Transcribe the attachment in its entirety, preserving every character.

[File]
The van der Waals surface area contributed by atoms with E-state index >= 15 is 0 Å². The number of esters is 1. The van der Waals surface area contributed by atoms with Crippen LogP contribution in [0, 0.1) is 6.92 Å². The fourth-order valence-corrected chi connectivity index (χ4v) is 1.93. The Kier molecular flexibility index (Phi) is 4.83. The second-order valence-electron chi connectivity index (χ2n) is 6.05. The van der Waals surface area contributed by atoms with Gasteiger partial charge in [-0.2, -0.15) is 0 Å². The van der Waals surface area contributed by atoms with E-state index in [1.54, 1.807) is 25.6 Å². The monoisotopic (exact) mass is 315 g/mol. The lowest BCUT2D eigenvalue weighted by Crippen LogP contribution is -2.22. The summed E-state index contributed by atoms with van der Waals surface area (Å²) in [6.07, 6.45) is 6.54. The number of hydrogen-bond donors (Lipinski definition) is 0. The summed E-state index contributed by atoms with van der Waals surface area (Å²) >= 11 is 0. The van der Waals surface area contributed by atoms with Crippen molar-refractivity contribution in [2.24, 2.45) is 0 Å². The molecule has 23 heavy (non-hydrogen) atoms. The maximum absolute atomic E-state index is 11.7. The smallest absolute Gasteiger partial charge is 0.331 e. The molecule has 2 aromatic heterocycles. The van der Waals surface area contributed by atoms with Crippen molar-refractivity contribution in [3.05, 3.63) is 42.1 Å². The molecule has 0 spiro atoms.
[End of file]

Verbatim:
The van der Waals surface area contributed by atoms with E-state index >= 15 is 0 Å². The number of esters is 1. The van der Waals surface area contributed by atoms with Crippen LogP contribution in [0, 0.1) is 6.92 Å². The fourth-order valence-corrected chi connectivity index (χ4v) is 1.93. The Kier molecular flexibility index (Phi) is 4.83. The second-order valence-electron chi connectivity index (χ2n) is 6.05. The van der Waals surface area contributed by atoms with Gasteiger partial charge in [-0.2, -0.15) is 0 Å². The van der Waals surface area contributed by atoms with E-state index in [1.54, 1.807) is 25.6 Å². The monoisotopic (exact) mass is 315 g/mol. The lowest BCUT2D eigenvalue weighted by Crippen LogP contribution is -2.22. The summed E-state index contributed by atoms with van der Waals surface area (Å²) in [6.07, 6.45) is 6.54. The number of hydrogen-bond donors (Lipinski definition) is 0. The summed E-state index contributed by atoms with van der Waals surface area (Å²) >= 11 is 0. The van der Waals surface area contributed by atoms with Crippen molar-refractivity contribution in [2.24, 2.45) is 0 Å². The molecule has 23 heavy (non-hydrogen) atoms. The maximum absolute atomic E-state index is 11.7. The smallest absolute Gasteiger partial charge is 0.331 e. The molecule has 2 aromatic heterocycles. The van der Waals surface area contributed by atoms with Crippen molar-refractivity contribution in [3.05, 3.63) is 42.1 Å². The molecule has 0 spiro atoms.